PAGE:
I can be pretty cynical sometimes. For two years I’ve had no problem running down the various and sundry problems bubbling up from our body politic, whether state or national.
Lately, though, I’ve had a hard time — I mean things are crazy. And I say that as someone who has written frequently about the irrational thinking fostered in our two party system. The coming of the Trump era seems to be speeding all the crazy up.
We’ve got a president who campaigned on taking care of disappearing and desperate middle America supporting hundreds of billions in tax cuts for the ultra rich and a governor who apparently gets upset because the legislature supported something he proposed.
Then there’s Congress — who better get up to speed quickly or risk looking as impotent as the past three Maine legislatures have when it comes to reigning in a rogue executive branch.
Things are so crazy right now I keep waiting to read the headline: Water contamination found in DC. The subtitle would read: Water tests confirm what many have been thinking — our politicians are trippin!’
LSD-contaminated water would go a long way as far as explaining what’s coming out of Washington, but not the crap going on up here.
Besides wondering what the hell our elected officials and their staff are taking, I’ve had a hard time finding the right words lately. It’s getting harder and harder to try to speak with a clear voice in an ever-intensifying tornado of craziness.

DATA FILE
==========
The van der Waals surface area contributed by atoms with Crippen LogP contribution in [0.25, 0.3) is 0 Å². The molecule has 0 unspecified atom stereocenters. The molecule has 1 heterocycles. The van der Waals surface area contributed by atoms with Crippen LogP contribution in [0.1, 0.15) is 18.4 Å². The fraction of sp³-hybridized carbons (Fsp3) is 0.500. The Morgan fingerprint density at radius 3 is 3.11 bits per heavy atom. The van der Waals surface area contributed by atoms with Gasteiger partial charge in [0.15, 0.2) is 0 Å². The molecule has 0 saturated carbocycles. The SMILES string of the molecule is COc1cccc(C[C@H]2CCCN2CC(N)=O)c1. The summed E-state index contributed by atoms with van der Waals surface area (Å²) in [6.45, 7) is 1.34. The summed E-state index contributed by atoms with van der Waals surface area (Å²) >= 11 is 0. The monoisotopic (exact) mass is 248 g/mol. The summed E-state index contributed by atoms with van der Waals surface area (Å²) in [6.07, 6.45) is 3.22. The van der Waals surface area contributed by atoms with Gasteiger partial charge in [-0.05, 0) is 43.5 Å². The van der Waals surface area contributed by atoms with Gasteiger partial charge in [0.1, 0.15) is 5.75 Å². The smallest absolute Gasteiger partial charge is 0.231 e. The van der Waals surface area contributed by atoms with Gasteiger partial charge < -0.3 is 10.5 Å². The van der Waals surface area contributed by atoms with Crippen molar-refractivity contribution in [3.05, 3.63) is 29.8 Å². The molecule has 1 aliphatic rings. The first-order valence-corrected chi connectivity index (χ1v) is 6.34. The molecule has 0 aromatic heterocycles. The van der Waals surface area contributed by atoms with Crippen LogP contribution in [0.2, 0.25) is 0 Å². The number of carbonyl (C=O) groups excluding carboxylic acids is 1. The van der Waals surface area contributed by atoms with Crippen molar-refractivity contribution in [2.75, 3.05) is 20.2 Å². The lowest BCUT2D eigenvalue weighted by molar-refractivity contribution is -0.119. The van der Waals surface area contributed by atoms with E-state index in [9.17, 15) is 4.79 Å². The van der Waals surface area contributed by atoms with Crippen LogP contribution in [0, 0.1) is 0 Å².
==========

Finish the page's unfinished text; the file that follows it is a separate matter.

All the while that I’ve been struggling for words, I’ve had this residual feeling I can’t shake or explain. I was thinking about this conundrum on my way to an appointment Thursday, and suddenly I saw exactly what I was feeling.
My feeling was hanging in front of the Department of Defense, Veterans and Emergency Management building in Augusta — it’s up near the airport. My feeling was an American flag only hooked by one of its attachments —
— getting beaten by the wind. It looked ready to blow loose from the pole on the next gust.
And I thought to myself, if anything epitomizes the state of politics in America today, that does.
Endnote: When I raced by on Friday, the flag had been replaced and was fully tethered, furling and unfurling proudly in the wind. The new flag epitomizes the direction our political discourse needs to go just as effectively as the torn one epitomized our current state of affairs.
We desperately need to replace our tattered discourse with a fresh representation of what our founding forefathers envisioned for us. We need to tether that new discourse firmly to our collective flag pole and fly it proudly once again. And like the folks at the DVEM, we need to do it quickly.